A state constitution is a state constitution, which is not the federal Constitution.
There’s a lot going on with gerrymandering challenges in the Supreme Court. But let’s get one thing straight: several redistricting cases are based on the U.S. (federal) Constitution, and this one out of Pennsylvania is not.
The Pennsylvania case
The Pennsylvania Supreme Court ruled on January 22, 2018 that Republicans had unfairly drawn the state’s voting lines. The PA high court ruled the drawings could not satisfy the Pennsylvania State Constitution because they were drawn to Republican favor, so the court ordered the PA legislature to redraw the map.
Because the ruling was based on Pennsylvania law (not federal law), the Republicans needed a different federal law argument to get the case appealed to the Supreme Court. In regards to Pennsylvania law, the case had already reached the top.
The Supreme Court request
The Republicans found their federal law argument in the Elections Clause of the U.S. Constitution. They asked the Supreme Court to put the PA Supreme Court order (to redraw the lines) on hold until they could file their Supreme Court appeal. But Justice Alito, who is responsible for hearing emergency appeals from Pennsylvania, did not find the Elections Law argument compelling enough. He refused to put the PA order on hold. So PA’s legislature will be redrawing the lines.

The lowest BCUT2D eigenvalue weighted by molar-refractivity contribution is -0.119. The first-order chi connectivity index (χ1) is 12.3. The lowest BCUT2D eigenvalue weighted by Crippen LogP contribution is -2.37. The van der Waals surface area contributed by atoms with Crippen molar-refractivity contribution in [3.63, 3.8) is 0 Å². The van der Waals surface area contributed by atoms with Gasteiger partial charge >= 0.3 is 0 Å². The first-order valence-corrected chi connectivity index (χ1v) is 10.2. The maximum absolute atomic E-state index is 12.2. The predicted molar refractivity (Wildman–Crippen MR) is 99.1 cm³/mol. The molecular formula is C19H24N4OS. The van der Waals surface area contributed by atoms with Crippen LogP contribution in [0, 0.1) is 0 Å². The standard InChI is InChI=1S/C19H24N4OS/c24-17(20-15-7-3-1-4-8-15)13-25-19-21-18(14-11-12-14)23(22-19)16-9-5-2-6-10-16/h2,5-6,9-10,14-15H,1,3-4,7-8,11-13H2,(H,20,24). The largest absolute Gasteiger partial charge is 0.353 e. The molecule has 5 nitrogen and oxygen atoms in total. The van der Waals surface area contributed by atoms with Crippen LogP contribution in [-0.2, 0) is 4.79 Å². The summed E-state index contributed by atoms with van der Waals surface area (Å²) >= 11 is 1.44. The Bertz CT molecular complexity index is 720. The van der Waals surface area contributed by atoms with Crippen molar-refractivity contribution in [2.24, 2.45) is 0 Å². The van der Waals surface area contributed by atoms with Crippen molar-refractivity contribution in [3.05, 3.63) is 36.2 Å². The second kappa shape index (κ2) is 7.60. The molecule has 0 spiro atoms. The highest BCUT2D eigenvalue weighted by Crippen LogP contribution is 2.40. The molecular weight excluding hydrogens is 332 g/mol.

Redistricting cases under federal law
The Supreme Court has agreed to hear two political redistricting cases so far this term (out of Wisconsin and Maryland). Each of them is based on the federal Constitution, but on different provisions of it. The third political redistricting case that has made an appearance has not yet been accepted for review, but the Court has indicated its interest in the case. That one comes out of North Carolina. It is also based on federal law. When the Republicans filed for an emergency stay in the North Carolina case, they won: the NC legislature will not have to redraw NC lines until the Republicans have their go in the Supreme Court.
Political versus racial gerrymandering
All four of these cases are challenges to political gerrymandering. Yet there is a racial gerrymandering case out of Texas that the Court will be hearing later this term. See our infographic on Gill v. Whitford for a note on the difference between racial and political gerrymandering.